On May 8, a Chinese archeology team finished its 55-day
excavation work on an ancient shipwreck, namely Huaguangjiao No.1,
off the Xisha islands in the South China Sea, with the recovery of
more than 10,000 pieces of antique Chinese pottery and porcelain and
the discovery of another 10 undersea relics sites. This is the first
time that China has conducted undersea excavation work in the open
Huaguangjiao No.1: The first ancient
shipwreck recovered in China's open sea
"Huaguangjiao No. 1", meaning Huaguang Reef No.1, is located
inside the swirling Huaguang Reef off the Xisha islands in the South
China Sea. The sunken ship, which is believed to have been a
merchant ship built in the Southern Song Dynasty, was discovered in
1996 and has suffered from being illegally excavated several times
since 1997. In 1998, the China National Museum and cultural relics
administrations in Hainan Province launched pilot excavations of
Huaguangjiao No.1, recovering around 1,800 relic items.
Measuring 20 meters in length, 6 meters in width, 3-4 meters in
the depth of its side, covering 180 square meters and with an
estimated displacement of 60 tons and 11 cabins still intact along
the bottom of the boat's wooden hull, Huaguangjiao No.1 lies 3
meters below the surface of the sea and is covered with corals,
looking like a huge coral reef. With the exception of its upper
sections, the vessel is relatively well-preserved. Considering that
the shipwreck has been in the sea for about 800 years and it's
difficult to consolidate its structure undersea, archeologists only
collected samples of the vessel for further studies. It is reported
that China has planned to salvage Huaguangjiao No.1 as early as this
fall. Once hoisted out of water, this vessel could be an extremely
valuable ancient sunken ship for antique research and display.
Huaguangjiao No.1 excavation: a
milestone in China's undersea archaeology
The excavation of Huaguangjiao No.1 was well-prepared and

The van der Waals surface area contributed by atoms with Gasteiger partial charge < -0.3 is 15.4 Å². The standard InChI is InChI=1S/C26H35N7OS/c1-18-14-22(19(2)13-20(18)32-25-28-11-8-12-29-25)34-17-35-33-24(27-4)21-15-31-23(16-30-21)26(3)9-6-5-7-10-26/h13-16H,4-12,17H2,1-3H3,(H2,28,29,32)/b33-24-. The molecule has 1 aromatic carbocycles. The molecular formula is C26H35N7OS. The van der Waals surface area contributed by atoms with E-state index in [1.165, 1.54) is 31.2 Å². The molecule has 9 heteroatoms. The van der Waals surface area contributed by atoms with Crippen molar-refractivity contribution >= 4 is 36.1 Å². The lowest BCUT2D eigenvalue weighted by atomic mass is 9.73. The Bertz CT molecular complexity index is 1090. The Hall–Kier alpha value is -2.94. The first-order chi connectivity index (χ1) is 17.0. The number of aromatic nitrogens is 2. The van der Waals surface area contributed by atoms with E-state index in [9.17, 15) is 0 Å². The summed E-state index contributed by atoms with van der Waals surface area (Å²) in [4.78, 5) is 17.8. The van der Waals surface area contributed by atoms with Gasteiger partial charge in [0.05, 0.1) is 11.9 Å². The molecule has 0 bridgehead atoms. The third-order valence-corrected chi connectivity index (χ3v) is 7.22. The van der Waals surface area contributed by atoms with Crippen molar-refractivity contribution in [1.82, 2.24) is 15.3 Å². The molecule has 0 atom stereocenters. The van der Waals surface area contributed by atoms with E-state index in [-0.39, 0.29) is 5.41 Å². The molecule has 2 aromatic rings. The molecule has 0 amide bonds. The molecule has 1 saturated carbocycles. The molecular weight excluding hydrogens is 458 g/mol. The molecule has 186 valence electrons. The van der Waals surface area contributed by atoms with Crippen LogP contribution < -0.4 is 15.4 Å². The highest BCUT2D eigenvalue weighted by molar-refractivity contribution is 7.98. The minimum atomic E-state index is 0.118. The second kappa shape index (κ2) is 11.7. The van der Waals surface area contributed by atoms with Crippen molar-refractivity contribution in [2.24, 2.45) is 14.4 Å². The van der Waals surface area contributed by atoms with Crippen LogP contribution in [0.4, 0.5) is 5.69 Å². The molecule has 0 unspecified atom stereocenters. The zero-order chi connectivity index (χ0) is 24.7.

conducted with precision, marking it a significant milestone in
China's undersea archaeology history.
With the main body of the shipwreck being the center,
archaeologists circumscribed an excavation area of 370 square
meters, which was divided into 50 sub-areas of 4 square meters
each. All the relic items were numbered according to the sub-area
they came from, recorded, and photographed. The excavation operation
was mainly carried out by manpower and the facilities were used for
clearing away tons of silt. After the 55-day excavation, the
majority of relic items on the shipwreck were salvaged and the
excavation site is now under preservation.
The total excavation time is about 300,000 minutes. Relic items
found at the site include green glazed porcelain plates, shadowy
blue porcelains and other rare exquisite antiques, which were
manufactured in Fujian Province and Jingdezheng in Jiangxi Province.
Why submerged in Huaguang
Since relics items yielding from Huaguangjiao No.1 were
mostly made in Fujian Province, it is estimated that the sunken
ship was an ancient merchant ship heading for Southeast Asia
for Chinese porcelain trading, but unfortunately sank on the way.
Sailing on the waters near the Xisha islands has been dangerous
and hazardous since the ancient times, as noted in a book written in
the Song Dynasty.
Archeologists have found that the relic items are concentrated
within an area of 38 square meters within the Huaguang Reef and only
the lower part of the ship body is left undersea. If the ship was
shattered by tides within the reef, it is impossible that the relic
items didn't scatter all over the bottom of the reef, whose area is
of hundreds of square meters. So, archeologists estimate that the
vessel went down on the open sea and then the shipwreck was taken to
Huaguang Reef by tides.
A pearl on the "Marine Silk
Huaguangjiao No. 1 has important significance in the process of
researching ancient China's Maritime Silk Road.
"Huaguangjiao No.1 and Nanhai No.1 which is
currently being excavated off the coast of south China's Guangdong
province, are two pearls along the ancient Maritime Silk Road," said
Zhang Wei, director of The Undersea Archeology Center of China
National Museum. "The two have equal significance,, but Huaguangjiao
No.1 is located in the open seas, and is more difficult to